Nothing sums up better the slavish sycophancy that Mao Zedong sought in his subordinates than the slogan adopted by the late Chinese dictator’s hand-picked heir. “We firmly uphold whatever policy decisions Chairman Mao made and we unswervingly abide by whatever instructions Chairman Mao gave,” declared Hua Guofeng, who succeeded Mao as leader of China in 1976 and who died this week at the age of 87.
The policy approach, dubbed the “Two Whatevers”, was a natural choice for Hua, who owed his place in the top ranks of the Communist party to Mao’s favour and whose legitimacy as leader relied entirely on association with the chairman. But it was to prove a strategic error that helped his enemies to topple him in a political struggle that would pave the way for China’s emergence as a modern power.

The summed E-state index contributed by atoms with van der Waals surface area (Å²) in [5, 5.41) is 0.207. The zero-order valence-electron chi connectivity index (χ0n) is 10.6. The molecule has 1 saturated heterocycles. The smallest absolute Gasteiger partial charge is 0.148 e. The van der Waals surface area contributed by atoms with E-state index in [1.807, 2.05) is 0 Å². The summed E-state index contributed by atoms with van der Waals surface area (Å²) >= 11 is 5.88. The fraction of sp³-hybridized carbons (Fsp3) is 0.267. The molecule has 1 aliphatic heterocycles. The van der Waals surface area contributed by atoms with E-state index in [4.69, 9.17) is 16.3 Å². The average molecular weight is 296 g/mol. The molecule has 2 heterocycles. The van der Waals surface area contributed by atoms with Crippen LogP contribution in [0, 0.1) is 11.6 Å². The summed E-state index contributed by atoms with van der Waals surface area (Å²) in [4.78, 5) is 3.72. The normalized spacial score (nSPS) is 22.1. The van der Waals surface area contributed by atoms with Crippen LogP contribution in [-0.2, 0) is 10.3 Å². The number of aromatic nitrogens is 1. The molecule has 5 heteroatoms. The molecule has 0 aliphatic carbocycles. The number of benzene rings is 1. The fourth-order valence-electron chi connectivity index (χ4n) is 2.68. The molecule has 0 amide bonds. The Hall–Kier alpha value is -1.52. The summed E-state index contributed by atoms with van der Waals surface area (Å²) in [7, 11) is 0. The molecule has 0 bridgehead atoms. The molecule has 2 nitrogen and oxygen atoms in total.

Hua – whose original name was Su Zhu – was born on February 16 1921 to a poor family in the northern province of Shanxi. In 1938, shortly after Japan launched a full-scale invasion of China, he joined resistance forces in his local area and became a member of the Communist party. His choice of nom de guerre symbolised his patriotic intentions: “Hua Guofeng” was taken from three characters from the phrase “Vanguard of Chinese people resisting the Japanese and saving the nation”.